In this challenge, students explore the forces of colonization in New France by determining the most significant contributions that church missionaries and fur traders made to the development of pre-Confederation Canada. See Considering the Impact on Issues or Events (Modelling the Tools) for detailed instructions on teaching and assessing the tools for thoughtful analysis of this topic.
Present students with information about the territory inhabited by various First Nations people before significant colonization by the French. Ask students to represent this information on an outline map of New France. Consult a textbook or other print or electronic sources, such as an atlas of Canada, for a suitable map. Describe the establishment of French settlements in the period up to 1650 and ask students to add these sites to the map.
Introduce the efforts made by Europeans to colonize the area and describe the strategies used to bring about this effect; e.g., increase immigration population, control local economy, impose European-style institutions. Invite students to research the effects on colonial development of two significant forces at the timethe fur trade and missionary work. After researching and rating each group's colonizing efforts, ask students to decide which colonization strategy of the traders and which colonization strategy of the missionaries contributed most significantly to the colonization of what was to become New France.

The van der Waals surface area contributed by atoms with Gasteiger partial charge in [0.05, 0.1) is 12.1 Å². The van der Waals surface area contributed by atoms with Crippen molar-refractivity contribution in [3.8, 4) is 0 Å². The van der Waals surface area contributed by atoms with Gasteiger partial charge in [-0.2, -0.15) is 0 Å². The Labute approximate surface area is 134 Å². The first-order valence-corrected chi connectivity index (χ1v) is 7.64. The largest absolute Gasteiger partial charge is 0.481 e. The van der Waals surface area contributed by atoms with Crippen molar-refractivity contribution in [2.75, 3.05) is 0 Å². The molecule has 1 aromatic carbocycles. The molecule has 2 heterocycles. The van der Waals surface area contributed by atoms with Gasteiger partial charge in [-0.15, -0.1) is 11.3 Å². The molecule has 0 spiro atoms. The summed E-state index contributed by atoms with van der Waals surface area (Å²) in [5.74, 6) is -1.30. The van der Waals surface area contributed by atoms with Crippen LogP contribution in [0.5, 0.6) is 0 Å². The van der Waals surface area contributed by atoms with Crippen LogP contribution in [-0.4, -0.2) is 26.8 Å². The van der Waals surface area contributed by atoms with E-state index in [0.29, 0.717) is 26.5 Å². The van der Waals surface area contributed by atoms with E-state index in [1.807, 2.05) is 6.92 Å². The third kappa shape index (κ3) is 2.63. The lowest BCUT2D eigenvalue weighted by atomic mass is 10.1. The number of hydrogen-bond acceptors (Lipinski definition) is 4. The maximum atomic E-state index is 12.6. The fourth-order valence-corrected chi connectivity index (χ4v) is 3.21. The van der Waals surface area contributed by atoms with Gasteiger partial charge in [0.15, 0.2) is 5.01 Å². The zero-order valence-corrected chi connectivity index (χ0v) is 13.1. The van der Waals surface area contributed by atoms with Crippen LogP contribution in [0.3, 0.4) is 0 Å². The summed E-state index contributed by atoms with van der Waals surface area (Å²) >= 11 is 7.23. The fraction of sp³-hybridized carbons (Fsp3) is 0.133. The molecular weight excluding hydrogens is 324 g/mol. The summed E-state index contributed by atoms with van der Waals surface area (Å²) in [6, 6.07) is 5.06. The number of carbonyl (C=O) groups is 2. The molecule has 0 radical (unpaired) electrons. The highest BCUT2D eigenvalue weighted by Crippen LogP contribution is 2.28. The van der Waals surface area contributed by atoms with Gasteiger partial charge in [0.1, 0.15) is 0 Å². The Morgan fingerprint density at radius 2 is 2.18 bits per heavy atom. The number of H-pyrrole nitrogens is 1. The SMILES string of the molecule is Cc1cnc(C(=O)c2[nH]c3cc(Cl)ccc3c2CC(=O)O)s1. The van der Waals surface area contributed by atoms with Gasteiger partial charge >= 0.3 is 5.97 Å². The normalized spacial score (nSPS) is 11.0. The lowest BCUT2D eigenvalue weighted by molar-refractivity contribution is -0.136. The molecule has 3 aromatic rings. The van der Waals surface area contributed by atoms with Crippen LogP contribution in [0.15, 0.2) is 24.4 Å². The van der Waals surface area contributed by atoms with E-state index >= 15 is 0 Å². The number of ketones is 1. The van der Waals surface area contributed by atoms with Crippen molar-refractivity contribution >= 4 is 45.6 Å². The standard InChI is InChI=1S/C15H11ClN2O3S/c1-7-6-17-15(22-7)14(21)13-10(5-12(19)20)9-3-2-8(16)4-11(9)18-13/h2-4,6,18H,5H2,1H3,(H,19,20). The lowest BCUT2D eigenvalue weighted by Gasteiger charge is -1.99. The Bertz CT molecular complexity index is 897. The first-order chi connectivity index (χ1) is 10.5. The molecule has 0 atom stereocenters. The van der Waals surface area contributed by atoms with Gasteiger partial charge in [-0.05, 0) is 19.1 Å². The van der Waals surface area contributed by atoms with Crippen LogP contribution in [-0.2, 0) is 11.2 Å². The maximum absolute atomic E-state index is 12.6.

Arrange for students to share their findings and explain their conclusions.
Invite students to explore the First Nations, Métis and Inuit perspectives in the fur trade by considering the following questions:
- What was the most compelling reason for the Aboriginal peoples to become involved in the fur trade?
- How did participating in the fur trade affect the livelihood of Aboriginal peoples?
- To what extent did the involvement of Aboriginal peoples in the fur trade contribute to the colonization of New France?
You may wish to jigsaw the questions and encourage students to work in groups to research and prepare answers to their assigned questions. Where possible, invite Aboriginal Elders to share their perspectives on their ancestors' involvement in the fur trade.
Adapted from Early Contact and Settlement in New France, edited by Ruth Sandwell, Catriona Misfeldt and Roland Case. (Richmond, BC: The Critical Thinking Consortium, 2002, pp. 6173 (ISBN 0864912420).